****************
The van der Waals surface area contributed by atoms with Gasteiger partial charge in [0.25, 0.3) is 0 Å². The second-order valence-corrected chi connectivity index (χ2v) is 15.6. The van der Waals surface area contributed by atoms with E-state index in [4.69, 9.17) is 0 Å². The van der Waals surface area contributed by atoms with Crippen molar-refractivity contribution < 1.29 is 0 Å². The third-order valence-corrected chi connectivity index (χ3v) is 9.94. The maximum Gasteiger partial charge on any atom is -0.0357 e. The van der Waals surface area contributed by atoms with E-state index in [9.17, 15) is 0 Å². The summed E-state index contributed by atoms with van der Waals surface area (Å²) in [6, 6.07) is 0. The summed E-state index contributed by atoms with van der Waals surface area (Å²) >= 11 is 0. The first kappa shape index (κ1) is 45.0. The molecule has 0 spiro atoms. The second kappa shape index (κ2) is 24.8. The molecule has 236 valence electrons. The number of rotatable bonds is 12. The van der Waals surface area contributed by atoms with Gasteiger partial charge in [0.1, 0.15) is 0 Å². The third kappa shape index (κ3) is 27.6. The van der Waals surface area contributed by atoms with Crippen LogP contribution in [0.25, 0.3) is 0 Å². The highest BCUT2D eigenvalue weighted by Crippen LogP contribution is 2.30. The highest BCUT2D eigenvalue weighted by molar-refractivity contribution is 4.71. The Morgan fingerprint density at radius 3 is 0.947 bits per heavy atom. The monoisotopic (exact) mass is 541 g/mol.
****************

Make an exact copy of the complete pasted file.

The van der Waals surface area contributed by atoms with Gasteiger partial charge in [0.25, 0.3) is 0 Å². The second-order valence-corrected chi connectivity index (χ2v) is 15.6. The van der Waals surface area contributed by atoms with E-state index in [4.69, 9.17) is 0 Å². The van der Waals surface area contributed by atoms with Crippen molar-refractivity contribution < 1.29 is 0 Å². The third-order valence-corrected chi connectivity index (χ3v) is 9.94. The maximum Gasteiger partial charge on any atom is -0.0357 e. The van der Waals surface area contributed by atoms with E-state index in [9.17, 15) is 0 Å². The summed E-state index contributed by atoms with van der Waals surface area (Å²) in [6, 6.07) is 0. The summed E-state index contributed by atoms with van der Waals surface area (Å²) >= 11 is 0. The first kappa shape index (κ1) is 45.0. The molecule has 0 spiro atoms. The second kappa shape index (κ2) is 24.8. The molecule has 236 valence electrons. The number of rotatable bonds is 12. The van der Waals surface area contributed by atoms with Gasteiger partial charge in [0.1, 0.15) is 0 Å². The third kappa shape index (κ3) is 27.6. The van der Waals surface area contributed by atoms with Crippen LogP contribution in [0.25, 0.3) is 0 Å². The highest BCUT2D eigenvalue weighted by Crippen LogP contribution is 2.30. The highest BCUT2D eigenvalue weighted by molar-refractivity contribution is 4.71. The Morgan fingerprint density at radius 3 is 0.947 bits per heavy atom. The monoisotopic (exact) mass is 541 g/mol.